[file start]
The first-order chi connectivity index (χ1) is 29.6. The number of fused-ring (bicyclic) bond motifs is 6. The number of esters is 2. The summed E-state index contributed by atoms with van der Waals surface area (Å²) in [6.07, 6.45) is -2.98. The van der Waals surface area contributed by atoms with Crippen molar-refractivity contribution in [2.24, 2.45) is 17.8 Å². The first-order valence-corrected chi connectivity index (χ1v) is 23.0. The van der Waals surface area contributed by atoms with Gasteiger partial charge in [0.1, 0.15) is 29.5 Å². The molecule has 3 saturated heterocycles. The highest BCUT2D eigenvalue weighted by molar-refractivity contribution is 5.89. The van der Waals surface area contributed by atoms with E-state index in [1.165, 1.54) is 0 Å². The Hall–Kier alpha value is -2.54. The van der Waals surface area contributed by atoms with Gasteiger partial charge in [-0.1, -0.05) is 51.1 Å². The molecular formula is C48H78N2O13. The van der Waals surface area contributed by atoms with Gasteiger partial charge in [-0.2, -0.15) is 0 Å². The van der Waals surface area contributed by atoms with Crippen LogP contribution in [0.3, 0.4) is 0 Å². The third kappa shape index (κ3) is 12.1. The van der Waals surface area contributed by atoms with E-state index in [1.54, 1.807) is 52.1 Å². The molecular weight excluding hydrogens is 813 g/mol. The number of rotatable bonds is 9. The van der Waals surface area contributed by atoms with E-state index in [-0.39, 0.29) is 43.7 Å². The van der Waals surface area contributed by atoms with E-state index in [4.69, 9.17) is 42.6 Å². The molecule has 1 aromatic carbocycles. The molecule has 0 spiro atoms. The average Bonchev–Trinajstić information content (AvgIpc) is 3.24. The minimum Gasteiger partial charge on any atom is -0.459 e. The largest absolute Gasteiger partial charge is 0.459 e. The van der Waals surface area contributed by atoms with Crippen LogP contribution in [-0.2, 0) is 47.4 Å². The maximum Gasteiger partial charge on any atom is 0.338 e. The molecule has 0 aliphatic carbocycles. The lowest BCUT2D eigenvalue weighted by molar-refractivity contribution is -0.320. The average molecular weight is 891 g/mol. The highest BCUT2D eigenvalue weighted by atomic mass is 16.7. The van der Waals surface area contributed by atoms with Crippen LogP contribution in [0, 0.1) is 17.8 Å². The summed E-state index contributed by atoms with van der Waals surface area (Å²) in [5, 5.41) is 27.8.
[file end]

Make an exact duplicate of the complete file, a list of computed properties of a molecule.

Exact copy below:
The first-order chi connectivity index (χ1) is 29.6. The number of fused-ring (bicyclic) bond motifs is 6. The number of esters is 2. The summed E-state index contributed by atoms with van der Waals surface area (Å²) in [6.07, 6.45) is -2.98. The van der Waals surface area contributed by atoms with Crippen molar-refractivity contribution in [2.24, 2.45) is 17.8 Å². The first-order valence-corrected chi connectivity index (χ1v) is 23.0. The van der Waals surface area contributed by atoms with Gasteiger partial charge in [0.1, 0.15) is 29.5 Å². The molecule has 3 saturated heterocycles. The highest BCUT2D eigenvalue weighted by molar-refractivity contribution is 5.89. The van der Waals surface area contributed by atoms with E-state index in [1.165, 1.54) is 0 Å². The Hall–Kier alpha value is -2.54. The van der Waals surface area contributed by atoms with Gasteiger partial charge in [-0.1, -0.05) is 51.1 Å². The molecular formula is C48H78N2O13. The van der Waals surface area contributed by atoms with Gasteiger partial charge in [-0.2, -0.15) is 0 Å². The van der Waals surface area contributed by atoms with Crippen LogP contribution in [0.3, 0.4) is 0 Å². The third kappa shape index (κ3) is 12.1. The van der Waals surface area contributed by atoms with E-state index in [1.54, 1.807) is 52.1 Å². The molecular weight excluding hydrogens is 813 g/mol. The number of rotatable bonds is 9. The van der Waals surface area contributed by atoms with E-state index in [-0.39, 0.29) is 43.7 Å². The van der Waals surface area contributed by atoms with E-state index in [4.69, 9.17) is 42.6 Å². The molecule has 1 aromatic carbocycles. The molecule has 0 spiro atoms. The average Bonchev–Trinajstić information content (AvgIpc) is 3.24. The minimum Gasteiger partial charge on any atom is -0.459 e. The largest absolute Gasteiger partial charge is 0.459 e. The van der Waals surface area contributed by atoms with Crippen LogP contribution in [-0.2, 0) is 47.4 Å². The maximum Gasteiger partial charge on any atom is 0.338 e. The molecule has 0 aliphatic carbocycles. The lowest BCUT2D eigenvalue weighted by molar-refractivity contribution is -0.320. The average molecular weight is 891 g/mol. The highest BCUT2D eigenvalue weighted by atomic mass is 16.7. The van der Waals surface area contributed by atoms with Crippen LogP contribution in [0, 0.1) is 17.8 Å². The summed E-state index contributed by atoms with van der Waals surface area (Å²) in [5, 5.41) is 27.8.